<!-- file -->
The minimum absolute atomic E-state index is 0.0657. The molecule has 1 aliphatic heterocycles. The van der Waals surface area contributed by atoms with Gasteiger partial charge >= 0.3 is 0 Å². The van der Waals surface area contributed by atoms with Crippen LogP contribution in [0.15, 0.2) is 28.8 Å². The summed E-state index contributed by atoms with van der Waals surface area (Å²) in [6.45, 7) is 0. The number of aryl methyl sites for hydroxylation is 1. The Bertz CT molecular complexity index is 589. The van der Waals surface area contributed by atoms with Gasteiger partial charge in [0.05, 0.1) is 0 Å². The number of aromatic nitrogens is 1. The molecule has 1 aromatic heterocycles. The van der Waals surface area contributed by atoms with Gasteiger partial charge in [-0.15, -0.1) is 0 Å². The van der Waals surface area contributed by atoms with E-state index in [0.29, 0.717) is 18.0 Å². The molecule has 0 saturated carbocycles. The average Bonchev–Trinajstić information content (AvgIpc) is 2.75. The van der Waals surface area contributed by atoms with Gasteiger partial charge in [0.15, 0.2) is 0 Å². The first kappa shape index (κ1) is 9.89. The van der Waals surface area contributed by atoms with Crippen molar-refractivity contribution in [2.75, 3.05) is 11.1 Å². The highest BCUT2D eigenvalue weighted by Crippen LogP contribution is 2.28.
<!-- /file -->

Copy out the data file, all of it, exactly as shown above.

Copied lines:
The minimum absolute atomic E-state index is 0.0657. The molecule has 1 aliphatic heterocycles. The van der Waals surface area contributed by atoms with Gasteiger partial charge >= 0.3 is 0 Å². The van der Waals surface area contributed by atoms with Crippen LogP contribution in [0.15, 0.2) is 28.8 Å². The summed E-state index contributed by atoms with van der Waals surface area (Å²) in [6.45, 7) is 0. The number of aryl methyl sites for hydroxylation is 1. The Bertz CT molecular complexity index is 589. The van der Waals surface area contributed by atoms with Gasteiger partial charge in [0.05, 0.1) is 0 Å². The number of aromatic nitrogens is 1. The molecule has 1 aromatic heterocycles. The van der Waals surface area contributed by atoms with Gasteiger partial charge in [-0.15, -0.1) is 0 Å². The van der Waals surface area contributed by atoms with E-state index in [0.29, 0.717) is 18.0 Å². The molecule has 0 saturated carbocycles. The average Bonchev–Trinajstić information content (AvgIpc) is 2.75. The van der Waals surface area contributed by atoms with Gasteiger partial charge in [0.15, 0.2) is 0 Å². The first kappa shape index (κ1) is 9.89. The van der Waals surface area contributed by atoms with Crippen molar-refractivity contribution in [2.75, 3.05) is 11.1 Å². The highest BCUT2D eigenvalue weighted by Crippen LogP contribution is 2.28.